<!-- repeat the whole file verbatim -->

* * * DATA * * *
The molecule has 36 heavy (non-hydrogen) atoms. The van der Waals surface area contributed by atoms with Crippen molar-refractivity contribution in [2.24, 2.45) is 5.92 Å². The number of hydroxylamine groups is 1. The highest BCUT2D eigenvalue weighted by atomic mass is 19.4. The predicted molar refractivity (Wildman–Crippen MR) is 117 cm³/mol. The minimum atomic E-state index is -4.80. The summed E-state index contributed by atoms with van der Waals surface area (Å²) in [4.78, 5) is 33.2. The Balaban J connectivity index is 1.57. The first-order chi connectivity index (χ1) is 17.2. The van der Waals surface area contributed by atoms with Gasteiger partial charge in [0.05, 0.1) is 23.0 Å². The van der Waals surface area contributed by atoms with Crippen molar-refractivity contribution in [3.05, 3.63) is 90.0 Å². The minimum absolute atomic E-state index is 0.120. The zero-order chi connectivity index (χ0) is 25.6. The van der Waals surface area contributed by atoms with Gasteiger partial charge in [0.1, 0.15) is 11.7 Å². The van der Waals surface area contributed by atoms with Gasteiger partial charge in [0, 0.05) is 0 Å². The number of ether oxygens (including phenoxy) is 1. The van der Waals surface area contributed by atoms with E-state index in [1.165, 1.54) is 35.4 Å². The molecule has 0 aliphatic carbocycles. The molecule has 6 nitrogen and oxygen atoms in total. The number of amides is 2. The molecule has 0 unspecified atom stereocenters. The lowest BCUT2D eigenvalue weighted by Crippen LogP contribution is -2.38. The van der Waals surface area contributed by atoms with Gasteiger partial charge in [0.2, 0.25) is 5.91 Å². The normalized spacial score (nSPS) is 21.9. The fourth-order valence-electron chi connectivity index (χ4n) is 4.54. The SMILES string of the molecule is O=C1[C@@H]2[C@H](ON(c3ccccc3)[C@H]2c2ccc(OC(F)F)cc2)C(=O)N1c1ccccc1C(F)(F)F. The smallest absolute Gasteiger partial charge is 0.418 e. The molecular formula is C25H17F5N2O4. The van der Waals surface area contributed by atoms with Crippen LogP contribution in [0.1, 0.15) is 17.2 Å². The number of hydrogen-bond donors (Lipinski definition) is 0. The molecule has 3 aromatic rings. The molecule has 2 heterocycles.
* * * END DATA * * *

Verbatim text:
The molecule has 36 heavy (non-hydrogen) atoms. The van der Waals surface area contributed by atoms with Crippen molar-refractivity contribution in [2.24, 2.45) is 5.92 Å². The number of hydroxylamine groups is 1. The highest BCUT2D eigenvalue weighted by atomic mass is 19.4. The predicted molar refractivity (Wildman–Crippen MR) is 117 cm³/mol. The minimum atomic E-state index is -4.80. The summed E-state index contributed by atoms with van der Waals surface area (Å²) in [4.78, 5) is 33.2. The Balaban J connectivity index is 1.57. The first-order chi connectivity index (χ1) is 17.2. The van der Waals surface area contributed by atoms with Gasteiger partial charge in [0.05, 0.1) is 23.0 Å². The van der Waals surface area contributed by atoms with Crippen molar-refractivity contribution in [3.05, 3.63) is 90.0 Å². The minimum absolute atomic E-state index is 0.120. The zero-order chi connectivity index (χ0) is 25.6. The van der Waals surface area contributed by atoms with Gasteiger partial charge in [0.1, 0.15) is 11.7 Å². The van der Waals surface area contributed by atoms with Gasteiger partial charge in [0, 0.05) is 0 Å². The number of ether oxygens (including phenoxy) is 1. The van der Waals surface area contributed by atoms with E-state index in [1.165, 1.54) is 35.4 Å². The molecule has 0 aliphatic carbocycles. The molecule has 6 nitrogen and oxygen atoms in total. The number of amides is 2. The molecule has 0 unspecified atom stereocenters. The lowest BCUT2D eigenvalue weighted by Crippen LogP contribution is -2.38. The van der Waals surface area contributed by atoms with Gasteiger partial charge in [0.2, 0.25) is 5.91 Å². The normalized spacial score (nSPS) is 21.9. The fourth-order valence-electron chi connectivity index (χ4n) is 4.54. The SMILES string of the molecule is O=C1[C@@H]2[C@H](ON(c3ccccc3)[C@H]2c2ccc(OC(F)F)cc2)C(=O)N1c1ccccc1C(F)(F)F. The smallest absolute Gasteiger partial charge is 0.418 e. The molecular formula is C25H17F5N2O4. The van der Waals surface area contributed by atoms with Crippen LogP contribution in [0.1, 0.15) is 17.2 Å². The number of hydrogen-bond donors (Lipinski definition) is 0. The molecule has 3 aromatic rings. The molecule has 2 heterocycles.